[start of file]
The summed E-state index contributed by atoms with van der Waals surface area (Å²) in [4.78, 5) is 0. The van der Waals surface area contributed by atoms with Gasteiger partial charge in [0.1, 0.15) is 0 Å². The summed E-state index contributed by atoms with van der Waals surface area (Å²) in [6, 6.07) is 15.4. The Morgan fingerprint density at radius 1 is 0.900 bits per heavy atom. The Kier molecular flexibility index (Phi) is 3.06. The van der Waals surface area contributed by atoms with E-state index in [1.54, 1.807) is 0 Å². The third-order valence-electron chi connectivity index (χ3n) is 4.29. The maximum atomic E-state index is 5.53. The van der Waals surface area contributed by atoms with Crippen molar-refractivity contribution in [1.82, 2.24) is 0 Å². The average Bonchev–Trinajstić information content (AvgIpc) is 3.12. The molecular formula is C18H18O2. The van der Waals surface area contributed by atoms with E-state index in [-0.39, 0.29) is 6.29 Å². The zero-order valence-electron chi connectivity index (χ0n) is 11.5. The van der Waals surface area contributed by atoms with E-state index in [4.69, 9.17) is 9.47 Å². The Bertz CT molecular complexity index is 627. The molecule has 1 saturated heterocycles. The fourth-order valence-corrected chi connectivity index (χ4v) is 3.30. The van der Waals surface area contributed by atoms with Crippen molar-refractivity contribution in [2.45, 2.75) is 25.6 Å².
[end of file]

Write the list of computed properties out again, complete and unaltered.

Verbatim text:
The summed E-state index contributed by atoms with van der Waals surface area (Å²) in [4.78, 5) is 0. The van der Waals surface area contributed by atoms with Gasteiger partial charge in [0.1, 0.15) is 0 Å². The summed E-state index contributed by atoms with van der Waals surface area (Å²) in [6, 6.07) is 15.4. The Morgan fingerprint density at radius 1 is 0.900 bits per heavy atom. The Kier molecular flexibility index (Phi) is 3.06. The van der Waals surface area contributed by atoms with E-state index in [1.54, 1.807) is 0 Å². The third-order valence-electron chi connectivity index (χ3n) is 4.29. The maximum atomic E-state index is 5.53. The van der Waals surface area contributed by atoms with Crippen molar-refractivity contribution in [1.82, 2.24) is 0 Å². The average Bonchev–Trinajstić information content (AvgIpc) is 3.12. The molecular formula is C18H18O2. The van der Waals surface area contributed by atoms with E-state index in [-0.39, 0.29) is 6.29 Å². The zero-order valence-electron chi connectivity index (χ0n) is 11.5. The van der Waals surface area contributed by atoms with E-state index in [4.69, 9.17) is 9.47 Å². The Bertz CT molecular complexity index is 627. The molecule has 1 saturated heterocycles. The fourth-order valence-corrected chi connectivity index (χ4v) is 3.30. The van der Waals surface area contributed by atoms with Crippen molar-refractivity contribution in [2.45, 2.75) is 25.6 Å².